On these grounds, suppose we say, with the Archdeacon, that the first seal represents the age of primitive christianity: that the second represents that of fiery zeal without knowledge, commencing towards
“ the end of the second century when " the western rulers of the Church, and the wise and mode“ rate Irenèus, were seen to interpose and exhort the furious
bishop of Rome to cultivate Christian peace,” and extending so far as to include the schism of the Donatists and the bitter fruits of the Arian controversy: and that the third represents that of spirilunl bondage and religious dearth, which began like its predecessor in the second century, but extends through all the worst periods of popery. Suppose we further say, slightly varying from the Archdeacon, that the fourth ex. hibits to us what may emphatically be termed the age of persecution, not indeed of persecution inflicted by the Church, but of persecution suffered by the Church. This may be conceived to comnience about the year 302 or 304 with the dreadful and general persecution of Diocletian. Other persecutions indeed there had been before this; but none either of equal violence or of equal extent, none under which the Church could appear so emphatically subject to the powers of death and hell, none under which the slaughter was so great as to cause the symbolical horse to assume a hue pale and livid-green like that of a half putrid corpse *. The consequences both of all the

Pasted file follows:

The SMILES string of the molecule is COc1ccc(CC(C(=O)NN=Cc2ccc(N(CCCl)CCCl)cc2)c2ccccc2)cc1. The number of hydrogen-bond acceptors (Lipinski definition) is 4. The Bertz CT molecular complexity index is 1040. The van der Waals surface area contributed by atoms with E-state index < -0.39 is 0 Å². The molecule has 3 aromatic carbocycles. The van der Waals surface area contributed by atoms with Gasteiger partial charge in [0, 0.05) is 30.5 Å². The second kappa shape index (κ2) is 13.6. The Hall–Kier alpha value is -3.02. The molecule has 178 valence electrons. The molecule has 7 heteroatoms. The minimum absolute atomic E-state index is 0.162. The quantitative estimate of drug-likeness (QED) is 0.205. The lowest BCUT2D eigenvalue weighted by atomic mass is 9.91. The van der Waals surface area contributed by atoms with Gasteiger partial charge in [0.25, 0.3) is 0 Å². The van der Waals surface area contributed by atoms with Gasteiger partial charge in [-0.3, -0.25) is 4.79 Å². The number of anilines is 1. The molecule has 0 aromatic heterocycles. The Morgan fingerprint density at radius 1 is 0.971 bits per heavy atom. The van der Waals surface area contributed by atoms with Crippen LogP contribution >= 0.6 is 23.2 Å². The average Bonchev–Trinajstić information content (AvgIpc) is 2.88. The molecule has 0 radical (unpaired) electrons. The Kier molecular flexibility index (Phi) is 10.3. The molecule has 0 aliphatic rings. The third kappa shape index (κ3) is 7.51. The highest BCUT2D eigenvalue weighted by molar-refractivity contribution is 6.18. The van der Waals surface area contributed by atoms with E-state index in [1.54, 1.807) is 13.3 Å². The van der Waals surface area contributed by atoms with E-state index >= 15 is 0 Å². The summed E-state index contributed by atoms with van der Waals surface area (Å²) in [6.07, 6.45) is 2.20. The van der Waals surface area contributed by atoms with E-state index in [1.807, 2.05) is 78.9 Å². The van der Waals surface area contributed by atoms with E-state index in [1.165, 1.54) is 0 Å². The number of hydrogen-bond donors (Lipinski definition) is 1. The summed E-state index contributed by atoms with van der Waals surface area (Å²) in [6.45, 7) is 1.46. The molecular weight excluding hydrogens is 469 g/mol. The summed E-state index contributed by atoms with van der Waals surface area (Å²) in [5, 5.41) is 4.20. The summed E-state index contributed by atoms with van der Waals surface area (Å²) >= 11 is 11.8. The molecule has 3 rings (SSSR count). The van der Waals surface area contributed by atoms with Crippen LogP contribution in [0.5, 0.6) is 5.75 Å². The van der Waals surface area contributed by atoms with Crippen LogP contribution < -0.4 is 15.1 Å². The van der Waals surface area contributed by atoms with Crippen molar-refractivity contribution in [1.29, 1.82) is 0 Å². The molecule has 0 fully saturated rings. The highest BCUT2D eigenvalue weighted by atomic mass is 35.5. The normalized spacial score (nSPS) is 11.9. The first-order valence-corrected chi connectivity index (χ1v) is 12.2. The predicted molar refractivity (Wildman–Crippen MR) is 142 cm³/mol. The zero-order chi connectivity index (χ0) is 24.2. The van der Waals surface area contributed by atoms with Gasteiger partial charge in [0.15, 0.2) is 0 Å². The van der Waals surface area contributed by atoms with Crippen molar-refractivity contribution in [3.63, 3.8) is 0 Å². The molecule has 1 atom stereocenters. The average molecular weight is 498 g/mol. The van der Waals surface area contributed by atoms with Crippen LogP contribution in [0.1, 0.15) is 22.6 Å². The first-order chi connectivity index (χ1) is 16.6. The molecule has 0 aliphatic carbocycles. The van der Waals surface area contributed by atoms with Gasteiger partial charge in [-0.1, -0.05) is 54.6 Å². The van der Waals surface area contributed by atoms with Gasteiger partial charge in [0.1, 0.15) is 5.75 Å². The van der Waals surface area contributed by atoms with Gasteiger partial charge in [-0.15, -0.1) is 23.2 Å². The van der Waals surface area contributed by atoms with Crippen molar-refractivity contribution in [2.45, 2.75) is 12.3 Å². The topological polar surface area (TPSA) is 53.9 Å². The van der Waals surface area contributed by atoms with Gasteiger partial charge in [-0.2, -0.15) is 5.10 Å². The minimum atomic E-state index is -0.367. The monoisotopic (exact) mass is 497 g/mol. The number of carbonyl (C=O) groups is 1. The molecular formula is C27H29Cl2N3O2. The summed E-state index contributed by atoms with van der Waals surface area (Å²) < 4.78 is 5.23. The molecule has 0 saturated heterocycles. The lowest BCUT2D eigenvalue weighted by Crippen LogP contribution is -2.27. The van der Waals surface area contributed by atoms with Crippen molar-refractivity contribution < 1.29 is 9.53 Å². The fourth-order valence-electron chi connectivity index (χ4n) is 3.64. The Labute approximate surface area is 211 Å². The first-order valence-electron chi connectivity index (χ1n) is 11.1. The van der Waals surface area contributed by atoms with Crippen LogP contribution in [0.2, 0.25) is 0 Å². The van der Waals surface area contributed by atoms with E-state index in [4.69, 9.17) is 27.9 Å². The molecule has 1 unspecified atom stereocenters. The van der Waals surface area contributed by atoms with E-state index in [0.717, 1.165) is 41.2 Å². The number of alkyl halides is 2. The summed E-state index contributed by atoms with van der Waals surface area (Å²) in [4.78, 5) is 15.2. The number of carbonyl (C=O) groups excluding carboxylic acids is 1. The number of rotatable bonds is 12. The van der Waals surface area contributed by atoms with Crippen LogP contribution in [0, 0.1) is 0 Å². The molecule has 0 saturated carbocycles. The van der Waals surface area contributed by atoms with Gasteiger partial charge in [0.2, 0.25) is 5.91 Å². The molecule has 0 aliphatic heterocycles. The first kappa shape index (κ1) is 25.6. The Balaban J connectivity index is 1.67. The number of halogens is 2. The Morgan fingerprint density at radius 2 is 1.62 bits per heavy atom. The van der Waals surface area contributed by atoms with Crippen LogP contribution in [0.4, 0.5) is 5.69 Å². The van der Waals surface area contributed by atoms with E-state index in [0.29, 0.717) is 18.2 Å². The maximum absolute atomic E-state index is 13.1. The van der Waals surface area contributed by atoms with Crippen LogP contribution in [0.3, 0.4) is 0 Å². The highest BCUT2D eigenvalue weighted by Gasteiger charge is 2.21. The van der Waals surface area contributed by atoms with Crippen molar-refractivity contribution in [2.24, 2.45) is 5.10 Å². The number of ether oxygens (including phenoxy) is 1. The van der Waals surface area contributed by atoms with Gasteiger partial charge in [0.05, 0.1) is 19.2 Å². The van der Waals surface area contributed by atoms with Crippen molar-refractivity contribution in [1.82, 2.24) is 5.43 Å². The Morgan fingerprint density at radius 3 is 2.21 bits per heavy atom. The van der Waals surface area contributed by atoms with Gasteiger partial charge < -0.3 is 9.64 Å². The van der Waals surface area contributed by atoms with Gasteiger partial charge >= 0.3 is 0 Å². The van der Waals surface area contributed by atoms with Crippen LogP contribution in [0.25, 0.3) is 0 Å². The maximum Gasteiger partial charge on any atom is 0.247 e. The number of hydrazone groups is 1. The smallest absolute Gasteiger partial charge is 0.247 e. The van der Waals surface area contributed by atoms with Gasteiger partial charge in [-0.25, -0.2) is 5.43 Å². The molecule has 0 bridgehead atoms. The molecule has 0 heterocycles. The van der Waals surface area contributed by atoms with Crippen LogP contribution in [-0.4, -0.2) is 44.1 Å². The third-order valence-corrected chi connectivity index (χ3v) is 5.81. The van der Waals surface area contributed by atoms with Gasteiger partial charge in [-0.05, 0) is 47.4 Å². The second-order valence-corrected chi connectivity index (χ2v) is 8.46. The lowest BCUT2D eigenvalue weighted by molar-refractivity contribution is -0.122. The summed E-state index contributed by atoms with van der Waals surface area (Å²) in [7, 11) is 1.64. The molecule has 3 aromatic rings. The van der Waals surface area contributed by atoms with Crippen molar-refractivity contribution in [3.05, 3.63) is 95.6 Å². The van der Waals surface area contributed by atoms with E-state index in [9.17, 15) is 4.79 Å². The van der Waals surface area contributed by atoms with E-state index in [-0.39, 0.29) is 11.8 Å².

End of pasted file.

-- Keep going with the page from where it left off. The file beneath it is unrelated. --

* “ There were other persecutions before, but this was by far the most " considerable, the tenth and last general persecution, which was begun by " Diocletian, and continued by others, and lasted longer and extended far" ther and was sharper and more bloody than any or all preceding; and "therefore this was particularly predicted. Eusebius and Lactantius, who
other persecutions, and we may suppose peculiarly of the Diocletian one, are exhibited to us under the fifth seal. St. John beholds the souls of the martyrs under the altar, and hears them crying with a loud voice for the just vengeance of heaven against their persecutors. Their prayer is heard, and is in a measure answered under the sixth scal; though it will not be completely answered until the great day of retribution, “ until their fellow-servants also, and their brethren, that " should be killed as they were,” in subsequent days of popish bigotry, “ should be fulfilled.” The sixth seal is opened ; and, at the very time when the affairs of the Church appear at the lowest ebb, the reign of persecuting paganism is suddenly brought to an end, and christianity is publicly embraced and supported by Constantine. This great revolution is pourtrayed indeed under images borrowed from the day of judgment: but, although the Archdeacon applies the sixth seal literally to the day of judgment itself, he is too skilful a biblical critic not to know that the very images which it exhibits are repeatedly used by the ancient prophets and even by our Lord himself to describe the fates of empires. The reason seems in some measure at least to be this: the downfall of any false religion or of any untichristian empire may be considered as an apt type of the last day, when retribution will be fully dealt out to all the enemies of God*.